Understanding Inclusive Practices for Students With Autism Spectrum Disorder Through the Individualized Education Plan Process

Understanding Inclusive Practices for Students With Autism Spectrum Disorder Through the Individualized Education Plan Process

Karina Becerra-Murillo (Jurupa Unified School District, USA & American College of Education, USA)
DOI: 10.4018/978-1-7998-7732-5.ch002
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Abstract

Students with autism spectrum disorder (ASD) often display atypical behaviors which general education teachers may not know how to handle. As a result, students with ASD may not get the opportunity to be educated alongside typical peers in the least restrictive environment. Segregated settings often become the most recommended setting for students with ASD. The way to change this practice is if the child's parent is willing to speak up and request an inclusive, less restrictive setting. Working together with the school site, as an equal partner, parents can collaboratively prepare the student for an inclusive setting. Inclusive environments can be overwhelming to a student with ASD, if they come from a smaller classroom environment. Preparing the student and teacher for the transition can help to eliminate potential barriers in the inclusion process. Barriers can be identified through the individualized education plan (IEP), and solutions can be devised within that process.
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Background

The Individuals with Disabilities Education Improvement Act (IDEIA, 2004) states that all students with disabilities must be educated in the least restrictive environment (LRE). The LRE for each student will depend on their individual needs, but the goal is to get all students with disabilities as close as possible to the general education environment with supplementary aids and supports. Supplementary aids and services must be unique and tailored to meet the child’s individual needs (Kurth et al., 2019). They can include the support of a paraprofessional for one-on-one support or the use of specialized equipment. Inclusive practices are essential for students with ASD because they ensure that students are educated alongside nondisabled peers who serve as role models (Saunders et al., 2019). When a student turns three years old, an Individualized Education Plan (IEP) team will determine what supports may be appropriate for the student. There should be fluidity in the IEP process, and revisions should be made if supports are not appropriate for the student.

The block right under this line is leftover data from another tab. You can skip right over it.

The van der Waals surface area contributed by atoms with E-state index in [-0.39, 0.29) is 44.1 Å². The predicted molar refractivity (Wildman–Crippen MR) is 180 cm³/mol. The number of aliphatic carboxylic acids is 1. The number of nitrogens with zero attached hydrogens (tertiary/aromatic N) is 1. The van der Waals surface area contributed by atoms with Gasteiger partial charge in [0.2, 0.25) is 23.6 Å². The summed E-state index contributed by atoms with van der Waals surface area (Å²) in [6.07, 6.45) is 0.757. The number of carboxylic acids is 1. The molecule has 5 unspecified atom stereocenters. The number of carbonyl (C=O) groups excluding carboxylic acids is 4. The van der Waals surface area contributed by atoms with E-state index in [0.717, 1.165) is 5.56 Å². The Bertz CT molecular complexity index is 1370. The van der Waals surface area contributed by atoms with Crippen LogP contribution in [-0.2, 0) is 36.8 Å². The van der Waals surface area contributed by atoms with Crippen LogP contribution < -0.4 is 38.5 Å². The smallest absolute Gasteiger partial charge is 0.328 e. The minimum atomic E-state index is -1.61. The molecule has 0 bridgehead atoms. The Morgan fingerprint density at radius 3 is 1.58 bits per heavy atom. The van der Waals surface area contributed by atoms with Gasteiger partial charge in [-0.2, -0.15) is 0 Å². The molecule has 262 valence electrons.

Inclusive practices are not only a federal requirement per IDEIA (2004), but also an important part of a student’s education because they push students out of their comfort zone, such as a restrictive, segregated environment. Restrictive environments tend to be self-contained classrooms with a small number of students and often have a high adult-to-student ratio. While supports are important for students, building co-dependence with adults will not help the student reach their full potential and be independent in the long term (Kurth et al., 2019). Students must be pushed to their limit to be productive in a general education classroom environment, which the student may find difficult to deal with from a social perspective (Reiner, 2018). Independence skills must be taught early on for students to have the skill set to solve social problems they may encounter in an inclusive setting and to not rely on an adult to solve problems for them.

Key Terms in this Chapter

Americans with Disabilities Act (ADA): A law passed in 1990 with the intention of ensuring that individuals with disabilities have equal access to resources and services and receive equal treatment.

Free and Appropriate Public Education (FAPE): The provision of special education services, individually designed to meet a student’s educational needs.

Autism Spectrum Disorder (ASD): One of 13 disability categories used in an educational setting to determine eligibility for special education services. ASD is defined by two categories: impaired social communication and restricted or repetitive behaviors.

Individuals With Disabilities Education Improvement Act (IDEIA): Assurance for students with disabilities that they would receive a FAPE in the least restrictive environment.

Least Restrictive Environment (LRE): A federal requirement that allows students with disabilities to be educated alongside nondisabled or typically developing peers as much as possible.

Inclusive Practices: Providing students with disabilities the opportunity to learn alongside nondisabled peers in a general education classroom.

Universal Design for Learning (UDL): An approach to teaching that gives all students an equal opportunity to succeed.

Individualized Education Plan (IEP): A contract between the district and the family that delineates educational services that will be provided for the student based on their unique needs.

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